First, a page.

“Pilgrims are poets who create by taking journeys.”
Richard R. Niebuhr in Phil Cousineau, The Art of Pilgrimage, 1998
“In recent seasons of being, I have had occasion to reflect on the utterly improbable trajectory of my life, plotted not by planning but by living.
We long to be given the next step and the route to the horizon, allaying our anxiety with the illusion of a destination somewhere beyond the vista of our present life…
And so the best we can do is walk step by next intuitively right step until one day, pausing to catch our breath, we turn around and gasp at a path. If we have been lucky enough, if we have been willing enough to face the uncertainty, it is our own singular path, unplotted by our anxious younger selves, untrodden by anyone else.“
Maria Popova, The Marginalian, December 12, 2021
And so it goes. Learning to live my life by living, not by planning. Finding myself a couple of weeks ago, perhaps just as Maria Popova penned those words, at a crossroads in the trajectory of my life.
For years, November would find me going through calendar and files to track and complete my annual continuing competency record, a requirement for renewing my professional social work registration. Last year with the collapse of my consulting practice due to covid and budget cuts, I maintained my license under the “retired” category for a significantly lower fee, not quite ready to jump ship. This year that category was no longer available due to changes in provincial legislation. My only option would be to renew at the considerable annual fee or cancel my registration.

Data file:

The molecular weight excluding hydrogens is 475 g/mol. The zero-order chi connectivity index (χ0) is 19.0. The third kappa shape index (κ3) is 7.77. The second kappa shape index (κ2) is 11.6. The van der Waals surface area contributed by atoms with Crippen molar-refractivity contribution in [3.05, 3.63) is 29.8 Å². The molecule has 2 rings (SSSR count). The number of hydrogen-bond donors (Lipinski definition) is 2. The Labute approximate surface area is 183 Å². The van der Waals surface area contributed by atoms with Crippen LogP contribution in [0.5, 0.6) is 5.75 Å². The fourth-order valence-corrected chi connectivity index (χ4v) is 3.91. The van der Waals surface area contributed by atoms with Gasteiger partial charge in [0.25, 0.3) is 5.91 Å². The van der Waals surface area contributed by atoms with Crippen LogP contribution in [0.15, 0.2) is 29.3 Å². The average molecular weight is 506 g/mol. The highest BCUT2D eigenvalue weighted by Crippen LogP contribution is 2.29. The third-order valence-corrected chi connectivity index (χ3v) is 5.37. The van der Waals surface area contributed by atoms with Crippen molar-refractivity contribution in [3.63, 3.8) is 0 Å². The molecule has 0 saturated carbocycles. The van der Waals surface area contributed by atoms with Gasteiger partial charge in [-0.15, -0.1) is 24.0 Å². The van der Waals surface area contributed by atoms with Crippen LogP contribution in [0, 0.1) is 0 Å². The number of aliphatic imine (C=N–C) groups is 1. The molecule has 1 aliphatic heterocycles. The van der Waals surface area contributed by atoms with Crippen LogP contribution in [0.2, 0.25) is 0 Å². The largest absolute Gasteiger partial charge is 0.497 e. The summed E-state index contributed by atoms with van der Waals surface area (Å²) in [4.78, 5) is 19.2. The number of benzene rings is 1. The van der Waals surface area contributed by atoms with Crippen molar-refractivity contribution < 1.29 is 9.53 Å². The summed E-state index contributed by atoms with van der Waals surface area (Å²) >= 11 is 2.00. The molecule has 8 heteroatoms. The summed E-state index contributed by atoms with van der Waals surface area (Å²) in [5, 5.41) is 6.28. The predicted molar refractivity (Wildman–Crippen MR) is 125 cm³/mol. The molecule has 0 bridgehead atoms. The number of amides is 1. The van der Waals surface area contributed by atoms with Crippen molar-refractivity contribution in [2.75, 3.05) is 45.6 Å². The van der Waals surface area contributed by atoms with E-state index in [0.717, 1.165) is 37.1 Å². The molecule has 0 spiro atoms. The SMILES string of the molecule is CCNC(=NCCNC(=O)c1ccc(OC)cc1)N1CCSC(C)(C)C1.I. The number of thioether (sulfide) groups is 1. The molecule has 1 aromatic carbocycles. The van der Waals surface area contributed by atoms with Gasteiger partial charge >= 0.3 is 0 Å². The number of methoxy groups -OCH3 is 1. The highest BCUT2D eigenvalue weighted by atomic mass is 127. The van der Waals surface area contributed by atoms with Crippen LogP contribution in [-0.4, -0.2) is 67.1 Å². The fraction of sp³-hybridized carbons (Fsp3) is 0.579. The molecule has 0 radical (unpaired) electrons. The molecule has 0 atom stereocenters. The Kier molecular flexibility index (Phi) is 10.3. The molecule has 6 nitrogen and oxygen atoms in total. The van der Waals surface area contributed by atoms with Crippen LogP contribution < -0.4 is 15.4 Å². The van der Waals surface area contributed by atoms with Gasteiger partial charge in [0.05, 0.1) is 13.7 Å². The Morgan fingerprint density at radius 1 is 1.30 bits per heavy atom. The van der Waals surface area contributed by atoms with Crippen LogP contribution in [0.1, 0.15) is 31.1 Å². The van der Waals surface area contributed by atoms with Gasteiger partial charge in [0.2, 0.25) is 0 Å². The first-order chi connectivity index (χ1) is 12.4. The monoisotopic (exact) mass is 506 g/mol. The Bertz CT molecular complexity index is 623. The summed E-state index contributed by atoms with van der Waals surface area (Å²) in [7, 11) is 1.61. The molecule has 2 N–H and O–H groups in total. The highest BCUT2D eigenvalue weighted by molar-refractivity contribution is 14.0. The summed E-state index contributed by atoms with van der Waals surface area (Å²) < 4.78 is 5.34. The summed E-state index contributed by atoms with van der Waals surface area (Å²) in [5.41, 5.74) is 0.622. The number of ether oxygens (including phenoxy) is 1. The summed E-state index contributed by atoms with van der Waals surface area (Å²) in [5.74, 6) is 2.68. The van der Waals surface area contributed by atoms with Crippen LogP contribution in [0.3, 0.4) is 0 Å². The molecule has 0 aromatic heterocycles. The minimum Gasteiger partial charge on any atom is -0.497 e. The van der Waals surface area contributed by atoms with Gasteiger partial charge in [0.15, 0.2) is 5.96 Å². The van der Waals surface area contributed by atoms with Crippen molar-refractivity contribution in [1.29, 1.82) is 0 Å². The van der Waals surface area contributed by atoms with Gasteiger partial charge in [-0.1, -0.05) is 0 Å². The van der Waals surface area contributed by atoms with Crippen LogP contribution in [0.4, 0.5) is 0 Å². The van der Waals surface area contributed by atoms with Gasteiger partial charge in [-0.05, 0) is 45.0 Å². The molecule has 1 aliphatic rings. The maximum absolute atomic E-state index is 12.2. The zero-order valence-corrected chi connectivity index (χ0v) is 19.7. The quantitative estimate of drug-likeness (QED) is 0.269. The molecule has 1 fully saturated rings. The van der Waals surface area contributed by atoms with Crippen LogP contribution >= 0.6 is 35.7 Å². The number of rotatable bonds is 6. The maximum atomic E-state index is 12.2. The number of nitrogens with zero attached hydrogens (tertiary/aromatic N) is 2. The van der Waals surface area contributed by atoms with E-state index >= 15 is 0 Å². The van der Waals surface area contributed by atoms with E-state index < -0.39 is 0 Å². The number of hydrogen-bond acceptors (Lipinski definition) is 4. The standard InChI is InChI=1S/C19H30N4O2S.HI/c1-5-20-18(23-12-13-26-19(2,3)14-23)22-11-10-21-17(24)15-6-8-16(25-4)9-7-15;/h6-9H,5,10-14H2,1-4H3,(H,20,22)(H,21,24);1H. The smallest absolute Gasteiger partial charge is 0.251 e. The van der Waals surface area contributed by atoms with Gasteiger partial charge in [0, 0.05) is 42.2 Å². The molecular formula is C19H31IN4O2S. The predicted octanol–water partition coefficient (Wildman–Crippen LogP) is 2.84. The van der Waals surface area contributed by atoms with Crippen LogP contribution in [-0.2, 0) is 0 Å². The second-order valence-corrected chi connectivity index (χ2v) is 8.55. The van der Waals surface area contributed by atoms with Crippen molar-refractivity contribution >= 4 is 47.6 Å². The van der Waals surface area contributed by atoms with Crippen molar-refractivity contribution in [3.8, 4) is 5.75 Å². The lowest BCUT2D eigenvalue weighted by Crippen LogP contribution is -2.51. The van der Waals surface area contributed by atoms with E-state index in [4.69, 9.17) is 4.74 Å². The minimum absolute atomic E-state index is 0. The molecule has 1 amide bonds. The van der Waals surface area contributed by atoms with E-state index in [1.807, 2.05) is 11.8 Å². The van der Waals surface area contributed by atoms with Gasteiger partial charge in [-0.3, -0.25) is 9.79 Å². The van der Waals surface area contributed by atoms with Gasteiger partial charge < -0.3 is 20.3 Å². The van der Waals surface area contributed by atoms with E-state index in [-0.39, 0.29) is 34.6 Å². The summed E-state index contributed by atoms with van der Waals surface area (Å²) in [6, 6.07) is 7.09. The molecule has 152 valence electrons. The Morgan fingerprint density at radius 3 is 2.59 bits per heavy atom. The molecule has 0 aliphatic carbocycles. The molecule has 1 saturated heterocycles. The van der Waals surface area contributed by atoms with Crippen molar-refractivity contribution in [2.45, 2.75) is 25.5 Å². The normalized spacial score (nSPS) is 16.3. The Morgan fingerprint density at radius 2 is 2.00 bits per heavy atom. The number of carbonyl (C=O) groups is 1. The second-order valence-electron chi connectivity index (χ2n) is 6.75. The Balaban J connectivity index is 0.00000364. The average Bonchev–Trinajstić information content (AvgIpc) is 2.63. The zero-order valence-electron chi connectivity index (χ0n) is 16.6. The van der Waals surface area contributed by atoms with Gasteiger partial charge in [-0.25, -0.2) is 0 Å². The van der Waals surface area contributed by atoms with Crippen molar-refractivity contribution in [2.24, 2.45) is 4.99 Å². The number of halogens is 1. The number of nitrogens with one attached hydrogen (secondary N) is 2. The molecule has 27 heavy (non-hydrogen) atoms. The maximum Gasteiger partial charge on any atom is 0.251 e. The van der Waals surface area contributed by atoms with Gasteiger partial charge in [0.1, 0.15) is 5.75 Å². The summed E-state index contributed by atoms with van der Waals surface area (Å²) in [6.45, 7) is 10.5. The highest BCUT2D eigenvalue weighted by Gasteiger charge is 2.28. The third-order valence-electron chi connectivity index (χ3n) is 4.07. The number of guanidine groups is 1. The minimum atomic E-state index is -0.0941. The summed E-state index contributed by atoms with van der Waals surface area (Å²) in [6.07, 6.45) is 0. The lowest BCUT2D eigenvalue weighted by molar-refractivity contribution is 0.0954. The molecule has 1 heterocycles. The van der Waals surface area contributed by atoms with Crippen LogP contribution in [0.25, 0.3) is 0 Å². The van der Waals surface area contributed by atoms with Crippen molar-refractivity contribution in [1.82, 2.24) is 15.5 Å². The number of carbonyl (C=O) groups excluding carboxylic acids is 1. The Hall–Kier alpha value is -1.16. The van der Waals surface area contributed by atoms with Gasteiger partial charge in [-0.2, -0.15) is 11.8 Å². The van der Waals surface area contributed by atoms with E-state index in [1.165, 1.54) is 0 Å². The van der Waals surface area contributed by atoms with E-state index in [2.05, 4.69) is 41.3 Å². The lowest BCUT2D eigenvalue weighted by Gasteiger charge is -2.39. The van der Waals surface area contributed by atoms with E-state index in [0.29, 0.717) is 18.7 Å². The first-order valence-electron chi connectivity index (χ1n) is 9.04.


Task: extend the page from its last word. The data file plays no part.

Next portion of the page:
When I pay attention, it’s easier to discern that life has a way of pointing out the way. I’d been saying for the past year or so that I wanted to pursue writing as my next life chapter. I certainly didn’t need to be a social worker to do that. And so I said “NO” to the renewal, the finality of that chosen step arriving in my inbox the next day. A formal letter telling me that I had lost all the rights and privileges of a Social Worker, that I could no longer call myself Social Worker as it is a title protected by legislation, nor could I practice within the scope of social work practice in the province. Door slammed shut. That road closed.
Ironic that the following day, I had been invited to host a circle conversation for teachers dealing with the stress of working within the ever-shifting context of covid. As an established circle practitioner I didn’t need to be a social worker to do that.